Let the work of housekeeping continue, and may we find fulfillment in the smallest task performed for the greatest worship of God!

Joining you in the holy work of sandwich-making and laundry-folding,

Photo by Denny Müller on Unsplash

I  am a participant in the Amazon Services LLC Associates Program, an affiliate advertising program designed to provide a means for sites to earn advertising fees by advertising and linking to Amazon.com. If you should decide to purchase Keeping Place: Reflections on the Meaning of Home simply click on the title within the text, and you’ll be taken directly to Amazon. If you decide to buy, I’ll make a small commission at no extra cost to you.

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God Has an Ever-Unfolding Vision for You

The knock at the door came as no surprise. Rahab was used to furtive visitors at all hours as male customers came to her door, and yet this pair was different, for they were part of Israel’s advance surveillance strategy, the first wave in their mission to conquer Jericho for the glory of God. It was Rahab’s quick thinking that saved the spies, rescued her own family, and earned her a paragraph in the Hebrews 11 honor roll of faith.

God’s vision for Rahab was larger than anything she had ever dreamed, and it was this dramatic turn-around that inspired Becky Moreland to name RAHAB ministries in 2002, when her vision for impacting lives on the streets of Akron, Ohio was just getting off the ground. Reaching Above Hopelessness and Brokenness, RAHAB’s outreach ministries serve women and children who are trapped in lives of addiction, prostitution, abuse, and fear. Team members do their work directly on the the streets of Akron, exposing the darkness of the sex trafficking industry, praying on the spot with the needy, and cooperating with law enforcement officials to protect women who live in continual danger. Their safe house provides a refuge to women with nowhere else to go, and their plans for a juvenile safe house will be an invitation to home for girls ages 11 to 17.

God’s Ever-Unfolding Vision

Bring Me a Vision: A Story of Redeeming Hope is the true unfolding of Becky Moreland’s story. Founder of RAHAB, she lived her own miracle of turn-around and her co-author Pam Ecrement bore witness to it, first as her counselor and then, later, as her friend and colleague in ministry. When Becky first approached Pam for counseling, she was seeking help for her children, but Pam soon learned that Becky’s own traumatic childhood was impacting her mothering in ways that were detrimental, in spite of her best intentions.

Becky learned early on that the world was a dangerous place, and it was risky to trust even the adults who were supposedly in her life to protect and care for her. A victim of serial abuse, Becky learned to close off her early memories, setting the stage for poor relational choices and a downward spiral into alcoholism and immorality.  Pam Ecrement brings a counselor’s voice to her description of Becky’s life, lending a helpful sub-narrative that spills over to educate the reader on the complexities of tangled generational webs of sin and sadness. The glory of God is put on display as His story runs its course in the life of an ordinary woman who has been impacted by the love of an extraordinary God.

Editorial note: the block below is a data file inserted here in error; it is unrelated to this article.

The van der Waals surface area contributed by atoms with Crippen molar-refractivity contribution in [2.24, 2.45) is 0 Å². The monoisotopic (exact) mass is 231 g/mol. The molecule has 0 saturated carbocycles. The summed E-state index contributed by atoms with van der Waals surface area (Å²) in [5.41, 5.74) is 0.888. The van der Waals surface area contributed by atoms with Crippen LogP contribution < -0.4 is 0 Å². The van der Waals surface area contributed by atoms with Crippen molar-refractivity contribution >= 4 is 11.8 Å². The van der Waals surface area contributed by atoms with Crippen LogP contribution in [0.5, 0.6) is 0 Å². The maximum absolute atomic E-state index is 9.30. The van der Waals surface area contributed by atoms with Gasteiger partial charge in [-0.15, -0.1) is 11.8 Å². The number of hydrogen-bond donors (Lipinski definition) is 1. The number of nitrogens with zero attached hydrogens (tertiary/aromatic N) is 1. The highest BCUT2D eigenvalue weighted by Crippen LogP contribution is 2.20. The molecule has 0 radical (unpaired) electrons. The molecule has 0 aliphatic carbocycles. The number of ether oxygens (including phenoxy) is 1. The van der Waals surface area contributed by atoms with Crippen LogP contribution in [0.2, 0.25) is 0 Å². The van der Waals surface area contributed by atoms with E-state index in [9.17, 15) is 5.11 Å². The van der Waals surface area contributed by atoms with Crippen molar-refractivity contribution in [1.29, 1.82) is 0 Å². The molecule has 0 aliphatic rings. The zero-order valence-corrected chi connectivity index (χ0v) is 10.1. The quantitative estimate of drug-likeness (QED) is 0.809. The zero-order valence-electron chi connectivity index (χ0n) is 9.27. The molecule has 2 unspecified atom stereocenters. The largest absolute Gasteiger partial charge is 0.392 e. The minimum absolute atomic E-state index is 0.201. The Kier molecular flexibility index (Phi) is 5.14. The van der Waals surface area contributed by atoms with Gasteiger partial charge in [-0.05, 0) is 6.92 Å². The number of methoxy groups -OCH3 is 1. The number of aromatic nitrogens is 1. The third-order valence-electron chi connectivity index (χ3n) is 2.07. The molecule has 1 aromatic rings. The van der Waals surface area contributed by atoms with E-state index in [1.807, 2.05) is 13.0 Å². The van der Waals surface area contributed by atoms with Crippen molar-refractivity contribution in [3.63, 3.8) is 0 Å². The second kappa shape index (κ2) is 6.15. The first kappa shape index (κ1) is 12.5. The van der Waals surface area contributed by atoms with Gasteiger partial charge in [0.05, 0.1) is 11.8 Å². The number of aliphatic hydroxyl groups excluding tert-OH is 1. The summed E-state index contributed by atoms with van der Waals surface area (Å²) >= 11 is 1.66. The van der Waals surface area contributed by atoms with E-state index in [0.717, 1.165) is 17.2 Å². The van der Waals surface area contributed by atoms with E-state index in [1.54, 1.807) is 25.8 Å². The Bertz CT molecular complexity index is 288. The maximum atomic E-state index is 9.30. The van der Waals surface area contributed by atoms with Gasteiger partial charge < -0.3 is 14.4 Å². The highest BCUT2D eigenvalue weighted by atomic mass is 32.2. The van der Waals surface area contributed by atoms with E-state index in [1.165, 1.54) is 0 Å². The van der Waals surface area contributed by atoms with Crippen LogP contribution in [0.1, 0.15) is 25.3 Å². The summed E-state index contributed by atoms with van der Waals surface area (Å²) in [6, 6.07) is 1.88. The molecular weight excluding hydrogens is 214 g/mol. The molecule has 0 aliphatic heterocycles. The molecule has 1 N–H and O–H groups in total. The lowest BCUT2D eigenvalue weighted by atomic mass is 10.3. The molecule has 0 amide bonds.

RAHAB continues to provide rescue and resources for victims of trafficking, and you can learn more at their website. Furthermore, all proceeds from the sale of Bring Me a Vision will go directly to fund RAHAB’s continued outreach. The book is available only through the Resources page of Pam’s website, A New Lens, and you can click here to order your copy.

Let the unfolding of Becky’s story encourage you that God has a vision for you as well, for these are His Words to His beloved:

Thus says the Lord,
    who makes a way in the sea,
    a path in the mighty waters. . . 

 “Remember not the former things,
    nor consider the things of old.
 Behold, I am doing a new thing;
    now it springs forth, do you not perceive it?
I will make a way in the wilderness
    and rivers in the desert.”  (Isaiah 43:16, 18-19)

Because God’s Vision for You Is Also Amazing,

Many thanks to the author for providing a copy of this book to facilitate my review, which, of course, is offered freely and with honesty.

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Do Good So That Goodness May Be Done

When the herald sounds the arrival of a Great One,
Heads turn.
Eyes focus on The Coming.
This is the goal, of course,
For greatness must be seen.

But
“Sound no trumpet,” said Jesus
To those who would do good for others.
Fold the bill to hide Ben Franklin’s face in the plate.
Avoid the conversational boast, so casual:
“When I took on my third Compassion child . . .”

In the synagogue,
In the streets,
In the moment,
Mute the fanfare,
Shut the door,
Shut your mouth.

And do good.

Do good, so that goodness may be done.
Do it for the Father who sees in secret
And for Him alone,
For His Greatness must be seen,
And this is your reward.

 


Because the Sermon on the Mount demands an exceeding and often unseen righteousness,